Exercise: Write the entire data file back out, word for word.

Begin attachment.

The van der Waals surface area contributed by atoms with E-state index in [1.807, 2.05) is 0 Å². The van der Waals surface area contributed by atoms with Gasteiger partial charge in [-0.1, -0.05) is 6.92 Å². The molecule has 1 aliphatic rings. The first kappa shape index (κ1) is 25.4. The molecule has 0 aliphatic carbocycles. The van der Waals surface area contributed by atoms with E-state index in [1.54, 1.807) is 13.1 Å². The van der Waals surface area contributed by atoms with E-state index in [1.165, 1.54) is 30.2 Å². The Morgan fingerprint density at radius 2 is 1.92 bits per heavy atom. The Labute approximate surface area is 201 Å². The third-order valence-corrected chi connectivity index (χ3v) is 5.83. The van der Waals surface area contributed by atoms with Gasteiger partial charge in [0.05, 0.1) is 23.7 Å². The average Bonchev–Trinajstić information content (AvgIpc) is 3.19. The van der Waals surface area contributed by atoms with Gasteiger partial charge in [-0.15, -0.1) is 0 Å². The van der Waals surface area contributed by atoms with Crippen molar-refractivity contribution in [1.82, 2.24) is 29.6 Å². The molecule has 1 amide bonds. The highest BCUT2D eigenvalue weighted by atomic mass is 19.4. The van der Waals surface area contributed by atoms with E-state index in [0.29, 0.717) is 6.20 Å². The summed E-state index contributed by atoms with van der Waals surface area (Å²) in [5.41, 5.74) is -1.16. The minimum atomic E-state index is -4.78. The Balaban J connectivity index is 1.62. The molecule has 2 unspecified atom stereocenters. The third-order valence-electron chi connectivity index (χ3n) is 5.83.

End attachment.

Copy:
The van der Waals surface area contributed by atoms with E-state index in [1.807, 2.05) is 0 Å². The van der Waals surface area contributed by atoms with Gasteiger partial charge in [-0.1, -0.05) is 6.92 Å². The molecule has 1 aliphatic rings. The first kappa shape index (κ1) is 25.4. The molecule has 0 aliphatic carbocycles. The van der Waals surface area contributed by atoms with E-state index in [1.54, 1.807) is 13.1 Å². The van der Waals surface area contributed by atoms with E-state index in [1.165, 1.54) is 30.2 Å². The Morgan fingerprint density at radius 2 is 1.92 bits per heavy atom. The Labute approximate surface area is 201 Å². The third-order valence-corrected chi connectivity index (χ3v) is 5.83. The van der Waals surface area contributed by atoms with Gasteiger partial charge in [0.05, 0.1) is 23.7 Å². The average Bonchev–Trinajstić information content (AvgIpc) is 3.19. The van der Waals surface area contributed by atoms with Gasteiger partial charge in [-0.15, -0.1) is 0 Å². The van der Waals surface area contributed by atoms with Crippen molar-refractivity contribution in [1.82, 2.24) is 29.6 Å². The molecule has 1 amide bonds. The highest BCUT2D eigenvalue weighted by atomic mass is 19.4. The van der Waals surface area contributed by atoms with E-state index in [0.29, 0.717) is 6.20 Å². The summed E-state index contributed by atoms with van der Waals surface area (Å²) in [5.41, 5.74) is -1.16. The minimum atomic E-state index is -4.78. The Balaban J connectivity index is 1.62. The molecule has 2 unspecified atom stereocenters. The third-order valence-electron chi connectivity index (χ3n) is 5.83.